Portraits of Strength Introduction

Stories of Redemption

What’s this project about?

The vision of Lutheran Metropolitan Ministry embodies a longing for the wholeness of all people, especially those who “are oppressed, forgotten, and hurting.”  Many of the people involved in our organization show this vision in action.  As they tell their stories, they also tell the story of LMM. 

Through its vision, LMM seeks to promote shalom (peace, well-being, health, harmony, wholeness) and justice (the demands of right relationship in community) through a Christian ministry of service and advocacy with those who are oppressed, forgotten and hurting.

The shelter staff I profile in this collection bring unique understandings to their work.  Some were once homeless. A few were involved in the criminal justice system. Now I see them living out a vocation of service… a sort of life where they bring empathy, strong commitment, and valuable viewpoints as a result of their experiences. They know the names and faces of hundreds who others may shun and are solidly there for them – all the while linking them with Cuyahoga County’s Continuum of Care for supportive services to help shelter residents.  I’ve often been quietly amazed at what goes on here at “2100.” The work I’ve witnessed by staff goes to the full sense of vocation, rather than paycheck. I find myself saying, “Someone needs to hear this; someone needs to see this.” Those who were on the brink of despair are now doing this remarkable work.

These stories do not include the sociology of race or poverty, though this is relevant and important. Rather, these are portraits of individuals, the personal side of what statistics and graphs cannot quantify. 

This project is also about fair hiring practices

The hiring practices at LMM intentionally allow people like this to rewrite their own stories and reach their full potential.  Hiring these individuals is not about convenience in filling roles, but about justice, advocacy, and modeling right relationships in our community.

 In a time when employers are voicing concerns over a labor shortage, here is an opportunity for them to take the lead.  Fair chance hiring is an opportunity waiting for those who will put doing good, and being fair, in their hiring processes so that everyone wins! 

What these portraits show us… 

Kindness: The sense that people cared was a powerful incentive for each of these individuals in their recovery. Throughout these portraits we see moments where they received encouragement, forgiveness, and kindness. And this is an element at the heart of Lutheran Metropolitan Ministry’s work which often references the prophet Micah’s command to “do justice, love kindness and walk humbly with your God” (Micah 6:8).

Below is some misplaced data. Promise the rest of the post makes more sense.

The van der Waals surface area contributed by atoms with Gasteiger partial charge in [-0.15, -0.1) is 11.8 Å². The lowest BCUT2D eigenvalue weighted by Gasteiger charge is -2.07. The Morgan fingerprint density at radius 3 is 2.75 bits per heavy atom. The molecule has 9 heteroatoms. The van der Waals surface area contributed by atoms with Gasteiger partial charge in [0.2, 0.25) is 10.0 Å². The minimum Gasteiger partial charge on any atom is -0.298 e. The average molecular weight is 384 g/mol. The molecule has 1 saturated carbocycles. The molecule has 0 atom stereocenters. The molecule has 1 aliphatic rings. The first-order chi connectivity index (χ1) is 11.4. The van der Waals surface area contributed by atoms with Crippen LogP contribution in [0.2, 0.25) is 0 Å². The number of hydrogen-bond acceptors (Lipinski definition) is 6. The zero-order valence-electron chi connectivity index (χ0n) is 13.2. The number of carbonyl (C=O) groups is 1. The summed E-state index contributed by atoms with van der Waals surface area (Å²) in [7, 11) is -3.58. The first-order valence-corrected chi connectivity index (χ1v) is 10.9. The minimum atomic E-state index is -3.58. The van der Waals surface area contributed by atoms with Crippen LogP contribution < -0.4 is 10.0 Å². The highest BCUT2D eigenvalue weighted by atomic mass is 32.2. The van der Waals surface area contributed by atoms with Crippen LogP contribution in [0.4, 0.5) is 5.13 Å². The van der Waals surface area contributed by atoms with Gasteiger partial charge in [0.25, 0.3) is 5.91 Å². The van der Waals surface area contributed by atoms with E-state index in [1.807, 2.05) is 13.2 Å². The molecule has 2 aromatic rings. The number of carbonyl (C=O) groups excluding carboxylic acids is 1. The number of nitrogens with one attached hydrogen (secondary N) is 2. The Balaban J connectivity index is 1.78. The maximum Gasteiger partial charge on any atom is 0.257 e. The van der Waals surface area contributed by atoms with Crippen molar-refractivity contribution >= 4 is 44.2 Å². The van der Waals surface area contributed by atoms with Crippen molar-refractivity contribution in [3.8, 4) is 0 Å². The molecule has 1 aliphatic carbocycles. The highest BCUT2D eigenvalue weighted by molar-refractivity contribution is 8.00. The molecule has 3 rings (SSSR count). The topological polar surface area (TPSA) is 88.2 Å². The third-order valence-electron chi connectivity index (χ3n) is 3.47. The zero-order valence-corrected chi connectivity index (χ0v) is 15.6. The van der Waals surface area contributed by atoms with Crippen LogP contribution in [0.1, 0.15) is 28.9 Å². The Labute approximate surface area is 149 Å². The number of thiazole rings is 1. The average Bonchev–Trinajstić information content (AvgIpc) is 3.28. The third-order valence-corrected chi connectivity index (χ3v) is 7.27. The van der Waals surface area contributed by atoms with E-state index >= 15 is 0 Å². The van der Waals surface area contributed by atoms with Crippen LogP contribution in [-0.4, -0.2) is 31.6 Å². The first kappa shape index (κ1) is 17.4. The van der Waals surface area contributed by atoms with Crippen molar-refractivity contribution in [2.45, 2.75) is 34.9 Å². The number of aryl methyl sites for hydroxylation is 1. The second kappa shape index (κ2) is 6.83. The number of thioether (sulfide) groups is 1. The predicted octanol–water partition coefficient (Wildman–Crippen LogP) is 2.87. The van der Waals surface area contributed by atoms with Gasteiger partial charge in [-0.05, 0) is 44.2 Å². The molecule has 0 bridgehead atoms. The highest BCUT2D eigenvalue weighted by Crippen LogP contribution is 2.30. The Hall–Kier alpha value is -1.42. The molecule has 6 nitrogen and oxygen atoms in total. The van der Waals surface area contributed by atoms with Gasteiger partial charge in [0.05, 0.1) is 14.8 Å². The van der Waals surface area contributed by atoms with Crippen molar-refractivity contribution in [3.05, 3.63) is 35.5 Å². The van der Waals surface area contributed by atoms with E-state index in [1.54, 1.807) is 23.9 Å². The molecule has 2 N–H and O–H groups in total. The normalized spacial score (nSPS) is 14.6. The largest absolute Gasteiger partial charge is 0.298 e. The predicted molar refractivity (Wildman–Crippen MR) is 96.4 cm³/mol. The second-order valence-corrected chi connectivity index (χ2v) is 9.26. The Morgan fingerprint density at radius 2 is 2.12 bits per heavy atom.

Hope: Each of these individuals transmits hope simply through who they are. They are living witnesses to the fact that we are meant for this deep humanity. We are all made for goodness. While some lost hope at times, finding it again became their ultimate strength. Now they speak hope to those they serve. Mind you, this is hope not simple optimism.  

Act your way into a new way of thinking: Action is a great builder and restorer of confidence.  The phrase, “being given a second chance,” doesn’t begin to describe what happens when someone is empowered to act in ways that reflect the character they “always knew was inside” of them.  For many, this action begins when they are given a job. Change can happen from the outside in, through training and a routine that reinforces the character of an individual.

Honesty:  To be most helpful, direct honesty is essential in any relationship.  Honesty in the context of respect and kindness ultimately builds trust.  This is even more important in Shelter work where trust is never a given. 

Understanding: There is a depth of understanding that comes from having “been there” and this is part of the story in each of these portraits of our shelter staff. Background in homelessness and the criminal justice system is a strength in what they bring to their work.

Sense of humor: Only a person familiar with struggles and suffering can fully appreciate the gift of everyday life and what it has to offer.  This appreciation of life is often reflected in the amazing humor of many of my staff partners profiled here. This can have such a positive effect on everyone, lightening the atmosphere of this shelter.

Beyond this project

According to LMM’s Advocacy Director Margie Glick, “hiring previously incarcerated individuals contributes to the greater good and can be beneficial to a business’s bottom line. Employment post-release is associated with lower rates of recidivism because it gives individuals much needed income and stability. We also know from our experience at LMM which “Banned the Box” and uses fair chance hiring practices, that these workers are highly dedicated, hardworking, and reliable. This work ethic, combined with existing state tax incentives for employers who hire those formerly incarcerated, creates an underutilized talent pool with a lot of potential.” 

LMM’s firsthand experience is validated in research. According to the Harvard Business Review, employees with criminal records are less likely to leave their place of employment and remain more loyal to the people who hire them. They are highly valued and add no additional risk to an employer. 

These portraits show us that practices such as fair hiring can change lives, improve the well-being of families, and contribute to stronger and safer communities. It’s time that more employers change their perception about what it means to hire someone formerly incarcerated. We must all work together to end the cycle of recidivism, and that starts with hiring those with past-justice involvement.  

Lydia Bailey

Celebrate 55 years of LMM! Click here to get your tickets for the ‘Welcome Home’ event at moCa Cleveland on September 5 🎉